|Polk County Enterprise - Local News
Stories Added - April 2009
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Gaming bills still in committee
Polk County Enterprise - April 2009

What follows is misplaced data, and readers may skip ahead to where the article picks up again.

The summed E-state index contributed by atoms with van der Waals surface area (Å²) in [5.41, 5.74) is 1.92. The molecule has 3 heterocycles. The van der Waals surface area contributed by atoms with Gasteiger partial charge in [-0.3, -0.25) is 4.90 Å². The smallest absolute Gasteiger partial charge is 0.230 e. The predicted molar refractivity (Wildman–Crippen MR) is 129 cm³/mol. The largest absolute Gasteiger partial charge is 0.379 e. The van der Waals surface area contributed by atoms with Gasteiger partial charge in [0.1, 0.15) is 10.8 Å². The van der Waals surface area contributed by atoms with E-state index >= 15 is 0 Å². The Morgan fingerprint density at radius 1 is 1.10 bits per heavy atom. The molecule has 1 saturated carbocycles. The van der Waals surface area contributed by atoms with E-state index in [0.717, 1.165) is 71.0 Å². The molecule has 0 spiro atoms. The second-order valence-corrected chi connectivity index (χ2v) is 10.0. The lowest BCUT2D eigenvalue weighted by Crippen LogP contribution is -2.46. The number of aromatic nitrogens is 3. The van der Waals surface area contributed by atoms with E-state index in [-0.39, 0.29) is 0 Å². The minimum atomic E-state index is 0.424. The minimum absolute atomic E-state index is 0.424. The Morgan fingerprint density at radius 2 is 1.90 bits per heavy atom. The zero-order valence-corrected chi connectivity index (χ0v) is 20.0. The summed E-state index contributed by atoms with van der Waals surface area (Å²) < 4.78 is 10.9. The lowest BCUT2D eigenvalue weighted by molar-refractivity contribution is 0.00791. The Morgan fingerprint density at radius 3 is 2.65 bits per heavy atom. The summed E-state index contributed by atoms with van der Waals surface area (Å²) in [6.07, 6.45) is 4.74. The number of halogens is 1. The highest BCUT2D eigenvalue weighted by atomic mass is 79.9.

LIVINGSTON — Leaders of the Alabama-Coushatta Indian Tribe continue to closely monitor 15 bills that could reopen the tribe’s gaming center that employed more than 495 people in Polk County. With the $178.4 billion state budget bill out of the way, gambling supporters hope the House Committee on Licensing and Administrative Procedures can refocus on the gaming legislation left pending after a public hearing April 8. Tribal Council Chairman Carlos Bullock said supporters are trying to work out how many destination resorts and racetracks would be included in enabling legislation. “They’re looking at an omnibus bill that includes everybody, but it’s difficult to say how many interests are involved,” Bullock said Thursday. “Everybody has their own wants and concerns. We don’t want multiple facilities in the Houston area. We want to protect the market.” “I think we’ve gotten that point across,” Bullock said. He adds that gaming supporters are hoping to have a committee vote in the next couple of weeks. “There are just so many people invested in this thing — there’s a lot of bickering between the various interests,” Bullock said. Some of the interests that are somewhat at cross purposes with the Native American tribes are horse and dog racing tracks have been licensed but have never broken ground on a facility, some want to move them into southeast Texas and have a gaming facility, according to Bullock. The bills pending in committee are: H.B. 1724 by Menendez, et al. Relating to the authorization and regulation of casino and slot gaming in this state, the creation, powers, and duties of the Texas Gaming Commission, and the powers and duties of the Texas Racing Commission; providing penalties. HB 2325 by Raymond Relating to local option elections to legalize or prohibit the operation of eightliners and imposing a fee on eightliner owners; providing penalties. HB 3239 by Quintanilla — Relating to the creation of legislative committees to study proposals on the conduct of gaming in this state. HB 4018 by Gutierrez — Relating to local option elections to legalize or prohibit the operation of amusement redemption machines and imposing a fee on amusement redemption machines; providing penalties. HB 4062 Gonzalez Toureilles — Relating to authorizing the operation of video lottery games by licensed horse and greyhound racetrack operators, to providing a defense for the operation of video lottery by Indian tribes, to the authority of the Texas Lottery Commission and the Texas Racing Commission, and to the conduct of gambling in this state; providing penalties. HB 4416 Kuempel — Relating to the establishment of the Texas Gaming Commission to regulate games of chance or other gaming activities at specific locations including dog or horse tracks, destination resort casinos, or on Indian tribal lands. HJR 5 by King, Tracy O. — Proposing a constitutional amendment to authorize the Kickapoo Traditional Tribe of Texas to conduct gaming by executing a gaming agreement with this state. HJR 70 by Menendez | et al. — Proposing a constitutional amendment authorizing and regulating slot machines and casino games by licensed operators and certain Indian tribes to provide additional money to fund transportation in this state and to provide additional financial aid for higher education students. HJR 79 by Raymond — Proposing a constitutional amendment authorizing local option elections to legalize or prohibit the operation of eight-liners. HJR 86 by Chavez — Proposing a constitutional amendment providing that gambling or other gaming activity by federally recognized Indian tribes on tribal land is not prohibited by Texas law. HJR 87 by Chavez — Proposing a constitutional amendment requiring the state to treat recognized Indian tribes equally with regard to authorizing gambling or other gaming activity on tribal land. HJR 99 by Quintanilla | et al. Proposing a constitutional amendment authorizing the legislature to legalize and regulate the conduct of gaming in this state in counties that by local option election approve the conduct of that gaming. HJR 107 by Alvarado | et al. — Proposing a constitutional amendment authorizing the legislature to authorize and provide for regulating the conduct of gaming in this state and requiring the governor to call the legislature into special session to consider gaming legislation. HJR 129 by Gonzalez Toureilles — Proposing a constitutional amendment authorizing the state to operate video lottery games at certain horse and greyhound racetracks and providing that federally recognized Indian tribes are not prohibited from conducting gaming on certain Indian lands. HJR 137 by Kuempel — Proposing a constitutional amendment authorizing and regulating games of chance or other gaming activities at specific locations including dog or horse race tracks, destination resort casinos, or on Indian tribal lands.